Celiac Disease


Image Caption : This image shows the damage that eating the protein gluten can cause in the small intestine of a person with celiac disease. Experts believe that nearly 1 in 100 people may have this autoimmune ailment which is triggered by exposure to the protein gluten in wheat and similar proteins in rye and barley. This man's small intestine enlarged in the background image is lined with finger-like healthy villi (inset) which absorb nutrients from food. But when those with celiac disease eat gluten it is seen as a foreign invader. The resulting autoimmune response damages villi cells (right inset). The villi are worn away and cannot absorb nutrients properly resulting in malnutrition and many other serious effects. Photo credit: wheat image comes from the National Cancer Institute.

Celiac Disease

Also called: Celiac sprue, Gluten-sensitive enteropathy, Nontropical sprue

Celiac disease is an immune disease in which people can't eat gluten because it will damage their small intestine. If you have celiac disease and eat foods with gluten, your immune system responds by damaging the small intestine. Gluten is a protein found in wheat, rye, and barley. It is found mainly in foods but may also be in other products like medicines, vitamins and supplements, lip balm, and even the glue on stamps and envelopes.

Celiac disease affects each person differently. Symptoms may occur in the digestive system, or in other parts of the body. One person might have diarrhea and abdominal pain, while another person may be irritable or depressed. Irritability is one of the most common symptoms in children. Some people have no symptoms.

Celiac disease is genetic. Blood tests can help your doctor diagnose the disease. Your doctor may also need to examine a small piece of tissue from your small intestine. Treatment is a diet free of gluten.

NIH: National Institute of Diabetes and Digestive and Kidney Diseases

Coeliac disease, also spelled celiac disease, is an autoimmune disorder affecting primarily the small intestine that occurs in people who are genetically predisposed. Classic symptoms include gastrointestinal problems such as chronic diarrhoea, abdominal distention, malabsorption, loss of appetite, and among children failure to grow normally. This often begins between six months and two years of age. Non-classic symptoms are the most common, especially in people older than two years. There may be mild or absent gastrointestinal symptoms, a wide number of symptoms involving any part of the body, or no obvious symptoms. Coeliac disease was first described in childhood; however, it may develop at any age. It is associated with other autoimmune diseases, such as diabetes mellitus type 1 and thyroiditis, among others.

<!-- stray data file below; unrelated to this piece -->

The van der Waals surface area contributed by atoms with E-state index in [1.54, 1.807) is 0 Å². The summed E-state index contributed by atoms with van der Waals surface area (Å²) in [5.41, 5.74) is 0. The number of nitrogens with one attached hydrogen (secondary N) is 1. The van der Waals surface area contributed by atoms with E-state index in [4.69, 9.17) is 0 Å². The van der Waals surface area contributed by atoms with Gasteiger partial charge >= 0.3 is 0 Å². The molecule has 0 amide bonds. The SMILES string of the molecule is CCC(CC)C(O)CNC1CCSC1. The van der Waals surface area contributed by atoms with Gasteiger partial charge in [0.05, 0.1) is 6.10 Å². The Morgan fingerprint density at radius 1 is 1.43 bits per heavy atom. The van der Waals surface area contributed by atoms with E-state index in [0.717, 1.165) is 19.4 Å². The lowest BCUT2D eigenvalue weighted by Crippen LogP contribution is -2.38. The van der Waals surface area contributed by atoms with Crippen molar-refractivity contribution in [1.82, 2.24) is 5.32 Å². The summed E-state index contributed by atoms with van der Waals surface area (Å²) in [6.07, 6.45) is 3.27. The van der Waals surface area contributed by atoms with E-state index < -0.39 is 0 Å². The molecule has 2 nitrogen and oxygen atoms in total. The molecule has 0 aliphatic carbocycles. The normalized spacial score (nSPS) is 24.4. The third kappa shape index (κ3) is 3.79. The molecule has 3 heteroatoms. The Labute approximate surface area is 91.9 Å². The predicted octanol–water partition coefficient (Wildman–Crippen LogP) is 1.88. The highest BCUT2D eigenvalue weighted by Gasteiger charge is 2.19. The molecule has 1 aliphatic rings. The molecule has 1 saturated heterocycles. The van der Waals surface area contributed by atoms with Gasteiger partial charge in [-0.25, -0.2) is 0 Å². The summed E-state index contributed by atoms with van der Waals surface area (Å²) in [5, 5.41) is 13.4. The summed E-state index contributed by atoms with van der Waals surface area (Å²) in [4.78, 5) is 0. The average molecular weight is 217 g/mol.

Coeliac disease is caused by a reaction to gluten, which are various proteins found in wheat and in other grains such as barley, and rye. Moderate quantities of oats, free of contamination with other gluten-containing grains, are usually tolerated but problems may depend on the type consumed. Upon exposure to gluten, an abnormal immune response may lead to the production of several different autoantibodies that can affect a number of different organs. In the small-bowel this causes an inflammatory reaction and may produce shortening of the villi lining the small intestine (villous atrophy). This affects the absorption of nutrients, frequently leading to anaemia.

Diagnosis is typically made by a combination of blood antibody tests and intestinal biopsies, helped by specific genetic testing. Making the diagnosis is not always straightforward. Frequently, the autoantibodies in the blood are negative and many people have only minor intestinal changes with normal villi. People may have severe symptoms and be investigated for years before a diagnosis is achieved. Increasingly, the diagnosis is being made in people without symptoms as a result of increased screening. While the disease is caused by a permanent intolerance to wheat proteins, it is usually classified as different from the other forms of wheat allergy.

The only known effective treatment is a strict lifelong gluten-free diet, which leads to recovery of the intestinal mucosa, improves symptoms, and reduced risk of developing complications in most people. If untreated it may result in cancers such as intestinal lymphoma and a slight increased risk of early death. Rates vary between different regions of the world, from as few as 1 in 300 to as many as 1 in 40, with an average of between 1 in 100 and 1 in 170 people. In developed countries, it is estimated that five out of six cases (83%) remain undiagnosed, usually because of non-classic, minimal, or absent complaints. Coeliac disease is slightly more common in women than in men. The term "coeliac" is from the Greek κοιλιακός (koiliakós, "abdominal") and was introduced in the 19th century in a translation of what is generally regarded as an ancient Greek description of the disease by Aretaeus of Cappadocia.



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